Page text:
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What is HIB?

  • HIB ( Haemophilus Influenza Type B) is a bacterium
  • can cause serious illness such as: meningitis, blood infections, bone infections, and pneumonia
  • transmitted like a cold through an infect person’s cough, mucus, or saliva
  • usually remain only in the nose, ears, or throat and only cause some minor cold symptoms
  • serious side effects could be: fever, lethargy, vomiting, and poor appetite
  • diagnosed through spinal tap or blood test
  • if infected, does not give you life long immunity

Dose your child run a risk for contracting HIB?

  • Only 25 reported cases a year (thanks to the HIB vaccine), most in children under the age of 3
  • It is serious. 5% die and 25% will have brain damage of some sort
  • Most parents don’t take their child to the doctor until they have been ill for a while and test results can take up to two days- this is too late if the illness is very advanced

What is in the Vaccine? (There are 2 possible HIB vaccines)

  • Both vaccines contain only certain portions of the disease germ. There is no way to catch the actual infection from this vaccine.
  • ActHIB: sugar, tetanus toxoid complex, saline solution
  • PedVaxHIB: sugar, saline solution, Neisseria protein complex, aluminum (225 micrograms) I will write a post either later today or tomorrow about aluminum in vaccines.

Side Effects

  • Less that 5% of babies may have: fever, fussiness, redness, and swelling
  • serious side effects that have been reported are: Guillain-Barre Syndrome and serious HIB infection (this is extremely rare)

Reasons to Get Vaccine

  • meningitis and blood infections can be very serious
  • continue HIB vaccines keep the virus from growing and the number of people from becoming ill from the HIB
  • safest side effect profile of all vaccines
  • ingredients are very pure compared to other vaccines
  • if you travel outside the country, HIB is more common in other countries

Reasons some people might choose to not give the HIB vaccine to their child

  • HIB disease remains very low (25 cased/year)
  • breastfeed and do not attend day care help reduce the risk of contracting this illness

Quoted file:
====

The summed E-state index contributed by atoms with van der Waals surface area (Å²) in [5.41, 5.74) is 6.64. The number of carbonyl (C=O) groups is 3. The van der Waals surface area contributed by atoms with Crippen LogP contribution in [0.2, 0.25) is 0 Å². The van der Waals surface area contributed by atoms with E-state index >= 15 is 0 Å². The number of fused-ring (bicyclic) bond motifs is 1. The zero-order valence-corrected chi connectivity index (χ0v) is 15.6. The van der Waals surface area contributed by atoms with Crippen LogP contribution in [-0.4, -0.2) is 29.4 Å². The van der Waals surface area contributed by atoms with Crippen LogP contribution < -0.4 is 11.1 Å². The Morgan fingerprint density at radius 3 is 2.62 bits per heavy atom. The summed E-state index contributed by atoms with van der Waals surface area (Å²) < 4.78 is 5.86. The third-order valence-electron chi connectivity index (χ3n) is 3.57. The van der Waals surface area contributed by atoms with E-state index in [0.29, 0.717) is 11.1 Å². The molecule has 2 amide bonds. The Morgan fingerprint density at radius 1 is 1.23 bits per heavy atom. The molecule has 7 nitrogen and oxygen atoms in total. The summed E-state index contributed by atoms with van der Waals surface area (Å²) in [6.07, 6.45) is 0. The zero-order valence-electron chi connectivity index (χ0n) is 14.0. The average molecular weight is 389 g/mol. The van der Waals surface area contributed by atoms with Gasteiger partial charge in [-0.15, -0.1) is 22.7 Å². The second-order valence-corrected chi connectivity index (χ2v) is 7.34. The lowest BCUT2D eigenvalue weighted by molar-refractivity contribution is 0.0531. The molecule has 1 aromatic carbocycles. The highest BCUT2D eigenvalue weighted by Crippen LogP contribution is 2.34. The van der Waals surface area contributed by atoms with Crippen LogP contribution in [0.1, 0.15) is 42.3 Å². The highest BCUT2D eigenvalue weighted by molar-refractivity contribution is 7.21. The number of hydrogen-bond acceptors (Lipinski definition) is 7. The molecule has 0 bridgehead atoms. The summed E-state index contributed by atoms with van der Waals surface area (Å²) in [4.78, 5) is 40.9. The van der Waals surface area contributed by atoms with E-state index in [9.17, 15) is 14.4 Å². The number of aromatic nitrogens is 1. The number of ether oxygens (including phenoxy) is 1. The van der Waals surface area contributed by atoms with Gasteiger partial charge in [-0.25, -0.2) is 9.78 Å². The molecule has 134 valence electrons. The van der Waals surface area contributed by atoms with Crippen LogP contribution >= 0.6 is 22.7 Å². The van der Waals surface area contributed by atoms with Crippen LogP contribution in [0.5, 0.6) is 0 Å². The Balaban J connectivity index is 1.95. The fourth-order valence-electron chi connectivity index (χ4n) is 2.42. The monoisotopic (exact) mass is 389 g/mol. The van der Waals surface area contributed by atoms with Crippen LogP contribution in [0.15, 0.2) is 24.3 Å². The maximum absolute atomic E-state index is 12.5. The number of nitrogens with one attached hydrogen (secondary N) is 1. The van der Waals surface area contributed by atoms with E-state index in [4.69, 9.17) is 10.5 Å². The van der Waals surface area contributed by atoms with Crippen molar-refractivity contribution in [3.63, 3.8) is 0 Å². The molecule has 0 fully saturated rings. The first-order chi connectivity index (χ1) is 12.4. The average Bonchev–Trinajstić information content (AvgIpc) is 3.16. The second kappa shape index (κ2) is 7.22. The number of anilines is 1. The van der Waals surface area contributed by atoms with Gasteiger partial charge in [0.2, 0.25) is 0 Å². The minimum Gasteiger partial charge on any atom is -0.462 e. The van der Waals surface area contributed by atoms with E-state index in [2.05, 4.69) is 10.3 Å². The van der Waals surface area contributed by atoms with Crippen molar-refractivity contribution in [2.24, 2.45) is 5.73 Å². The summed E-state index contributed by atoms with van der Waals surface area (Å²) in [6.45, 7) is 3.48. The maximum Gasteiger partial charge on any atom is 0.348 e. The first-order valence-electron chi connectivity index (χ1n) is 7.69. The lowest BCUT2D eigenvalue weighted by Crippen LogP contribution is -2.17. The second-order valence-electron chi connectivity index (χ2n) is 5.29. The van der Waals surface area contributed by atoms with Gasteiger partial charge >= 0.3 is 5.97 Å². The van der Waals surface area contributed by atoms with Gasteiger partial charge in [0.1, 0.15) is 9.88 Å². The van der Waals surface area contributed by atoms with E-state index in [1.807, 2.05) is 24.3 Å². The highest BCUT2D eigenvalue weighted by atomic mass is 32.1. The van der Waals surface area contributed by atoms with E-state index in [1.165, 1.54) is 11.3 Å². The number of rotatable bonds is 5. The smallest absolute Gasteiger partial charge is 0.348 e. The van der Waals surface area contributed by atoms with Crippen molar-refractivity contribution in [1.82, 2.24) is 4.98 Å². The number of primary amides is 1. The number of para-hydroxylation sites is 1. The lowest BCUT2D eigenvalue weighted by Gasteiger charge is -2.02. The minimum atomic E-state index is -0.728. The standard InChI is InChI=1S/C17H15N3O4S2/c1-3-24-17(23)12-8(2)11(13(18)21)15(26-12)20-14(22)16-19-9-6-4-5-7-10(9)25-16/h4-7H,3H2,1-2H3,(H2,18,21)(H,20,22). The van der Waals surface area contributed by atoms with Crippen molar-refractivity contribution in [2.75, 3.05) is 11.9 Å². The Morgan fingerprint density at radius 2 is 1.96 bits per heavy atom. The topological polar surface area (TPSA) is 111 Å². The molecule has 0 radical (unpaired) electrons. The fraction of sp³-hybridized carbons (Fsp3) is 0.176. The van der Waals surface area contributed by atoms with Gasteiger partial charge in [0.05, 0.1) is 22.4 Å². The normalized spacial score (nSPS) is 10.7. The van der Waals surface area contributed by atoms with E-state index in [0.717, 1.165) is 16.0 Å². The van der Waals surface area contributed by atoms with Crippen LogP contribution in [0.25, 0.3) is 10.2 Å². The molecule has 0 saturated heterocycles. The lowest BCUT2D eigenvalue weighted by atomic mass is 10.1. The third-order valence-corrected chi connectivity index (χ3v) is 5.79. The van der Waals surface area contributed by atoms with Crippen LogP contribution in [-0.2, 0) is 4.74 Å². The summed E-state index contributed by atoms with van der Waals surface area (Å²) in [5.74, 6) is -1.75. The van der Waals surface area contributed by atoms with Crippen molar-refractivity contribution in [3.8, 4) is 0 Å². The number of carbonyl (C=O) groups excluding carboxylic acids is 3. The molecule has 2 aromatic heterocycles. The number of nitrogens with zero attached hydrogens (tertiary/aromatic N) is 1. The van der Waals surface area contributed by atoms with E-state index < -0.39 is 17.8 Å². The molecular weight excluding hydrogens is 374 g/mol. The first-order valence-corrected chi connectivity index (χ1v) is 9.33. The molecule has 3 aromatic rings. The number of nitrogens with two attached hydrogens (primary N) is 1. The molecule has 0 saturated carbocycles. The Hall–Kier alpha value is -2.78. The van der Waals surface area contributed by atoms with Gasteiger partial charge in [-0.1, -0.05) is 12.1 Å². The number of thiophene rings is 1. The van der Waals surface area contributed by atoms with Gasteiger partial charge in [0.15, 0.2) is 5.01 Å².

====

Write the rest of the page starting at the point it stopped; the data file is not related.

What did I decide?

I decide to go with the alternate vaccine schedule, which included giving this vaccine. I felt that because this vaccine has a low risk of side effects and a minimum amount of aluminum, that it was safe to give Cooper. He received his first does was when he was 3 months old. He did not have any side effects at all.

More information about the HIB vaccine

Please leave a comment and share with me what you decide to do for your child concerning the HIB vaccine. If you have any other information about the vaccine that I have not shared, please leave a comment! The more we are informed about each vaccine the better choices we can make for our children!

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There is so much controversy surrounding vaccines. Links to autism, seizures  disorders, and other immune difficulties have been thought to be linked to the effects of infant vaccinations. In my family, I have a cousin who is a non-verbal autistic. She had serious seizures that were linked to some of the vaccinations she was given as a tiny infant. She is twenty-one now, and I know that vaccines have changed, but it makes me very leery of giving vaccines to my son. I did some research before Cooper was born and stumbled across a book called The Vaccine Book. Between the information that was presented in the book, discussing vaccines with my step-sister (who is a doctor), and some research on-line, I decided to do an alternate vaccine schedule with Cooper (with some modifications of my own).